The Case For Turning Down Money

I've recently been thinking about different growth strategies and their consequences.  We tend to have preconceived ideas that growth and revenues are the ultimate success metric, but the costs and tradeoffs of taking outside funding don't seem to be as widely discussed.

Firms who survive the start up period will, at some point or another, face a decision about whether or not to take outside funding. You could be on the verge of huge deal that would require you to scale your operations overnight, or you may have an opportunity to cross the chasm, a term coined by Geoffrey Moore in his book, Crossing the Chasm, for transitioning a company from early adopters to mainstream users. Doing so requires experienced senior management and renewed customer focus, both of which cost money. Doug Tatum lays out strategies for crossing the chasm in his book, No Man's Land: What to Do When Your Company is Too Big to Be Small but Too Small to Be Big.

The outcome of taking on the huge deal or successfully crossing the chasm can be sweet, but there are costs to taking money and going big. Basically it's not your money, so there are stings attached. As the adage goes, nothing in life is free. If you take private equity, the following scenarios are likely:

  • you are no longer in charge - you now have to answer to investors. Their ideas for "your" company may not be as the same as yours.
  • you may get switched out, your new bosses may not think you're up to the task. You could get sidelined, while a new guy is now in the CEO chair.
  • buy outs can be attractive  - if you're the owner. While you're at the beach, your loyal employees may be on the chopping block thanks to new management.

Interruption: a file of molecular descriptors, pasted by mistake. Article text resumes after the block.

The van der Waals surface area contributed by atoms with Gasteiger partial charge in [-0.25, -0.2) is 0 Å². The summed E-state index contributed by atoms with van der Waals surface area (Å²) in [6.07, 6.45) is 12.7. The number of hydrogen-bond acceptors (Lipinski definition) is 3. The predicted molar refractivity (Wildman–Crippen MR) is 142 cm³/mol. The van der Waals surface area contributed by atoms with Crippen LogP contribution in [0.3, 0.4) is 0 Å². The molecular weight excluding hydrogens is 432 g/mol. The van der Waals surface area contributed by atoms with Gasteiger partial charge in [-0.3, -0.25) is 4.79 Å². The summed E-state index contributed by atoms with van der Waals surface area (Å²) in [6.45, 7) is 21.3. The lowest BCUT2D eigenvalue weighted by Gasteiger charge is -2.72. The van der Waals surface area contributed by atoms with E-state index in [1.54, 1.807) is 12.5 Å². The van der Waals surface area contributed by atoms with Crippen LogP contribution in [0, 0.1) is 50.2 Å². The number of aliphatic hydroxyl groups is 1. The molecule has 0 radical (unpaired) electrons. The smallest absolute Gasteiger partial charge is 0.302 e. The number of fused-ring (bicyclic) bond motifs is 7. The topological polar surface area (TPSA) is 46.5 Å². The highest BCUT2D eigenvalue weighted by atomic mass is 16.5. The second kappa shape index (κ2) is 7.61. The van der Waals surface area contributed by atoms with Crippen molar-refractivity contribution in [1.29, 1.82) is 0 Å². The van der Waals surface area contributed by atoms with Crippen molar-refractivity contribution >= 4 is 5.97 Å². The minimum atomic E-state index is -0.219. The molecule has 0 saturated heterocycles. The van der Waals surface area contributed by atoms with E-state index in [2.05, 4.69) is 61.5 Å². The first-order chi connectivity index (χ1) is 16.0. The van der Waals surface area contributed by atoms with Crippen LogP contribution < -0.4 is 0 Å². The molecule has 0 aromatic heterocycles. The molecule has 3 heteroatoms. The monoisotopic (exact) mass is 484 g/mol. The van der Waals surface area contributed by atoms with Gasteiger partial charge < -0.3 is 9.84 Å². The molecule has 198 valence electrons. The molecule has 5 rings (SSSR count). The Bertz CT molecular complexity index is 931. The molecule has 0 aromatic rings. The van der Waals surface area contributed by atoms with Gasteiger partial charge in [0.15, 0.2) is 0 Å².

• investors expect a return on their investment - growth comes first, culture and work-life balance second. The fun work place you worked so hard to create is most likely soon to be ancient history.

There is the debt option. Borrow money from the bank and keep your shares. Note though that the consequences of failure are greater if you have debt, than if you gave stock. Banks want their money back, investors just lose their stock...

There is another option, though one not as widely talked about. Turn down the massive deal that will transform your company and stay on the safe side of the chasm. Retain control of your company by making a conscious decision to be great instead of big. Bo Burlingham coined the term in his book: Small Giants: Companies That Choose to Be Great Instead of Big. Instead of selling out:

  • retain control of your company and lifestyle and resist the temptation to take funding.
  • build healthy margins and invest your retained earnings back into the company.
  • if you have an internal skills gap, invest in training your senior staff. After all these people have been with you since the beginning.
  • continue to develop the culture you cherish and the vision you founded the company on.
  • focus on your market niche and become the best in it. Don't try and be all things to all people.

There are downsides to becoming a Small Giant:

  • if you're in it to cash out then this probably isn't for you.
  • it may take you longer to reach your business objectives - saving investment dollars takes time.
  • your industry may require large financial investments - if you're in oil and gas, you need a lot of cash. Fortunately, this is one of the advantages of an Internet business, low barriers to entry and cheap start up costs are attractive.

I recommend reading Burlingham's book which goes into greater detail and gives examples of actual companies who have faced these decisions. There is also an interesting Harvard Business School case on Big Spaceship which outlines the growth decisions facing their firm.

One of the things that attracted me to Viget was the founders decision to fund growth internally and not take outside funding. Therefore the entire staff enjoys a healthy work-life balance, greater influence on the firms future, and generally more control. At the same time, by working with a variety of early stage clients like Squidoo, Foodzie, Spoonflower, and Divvyshot we get to see first-hand the impact of their growth and funding decisions.  We also get to share our strategic experience and ideas with new clients, which is something I particularly enjoy.

The right decision, of course, depends on your specific situation.  Best of luck to you on whichever path you choose!

Ben Adlard

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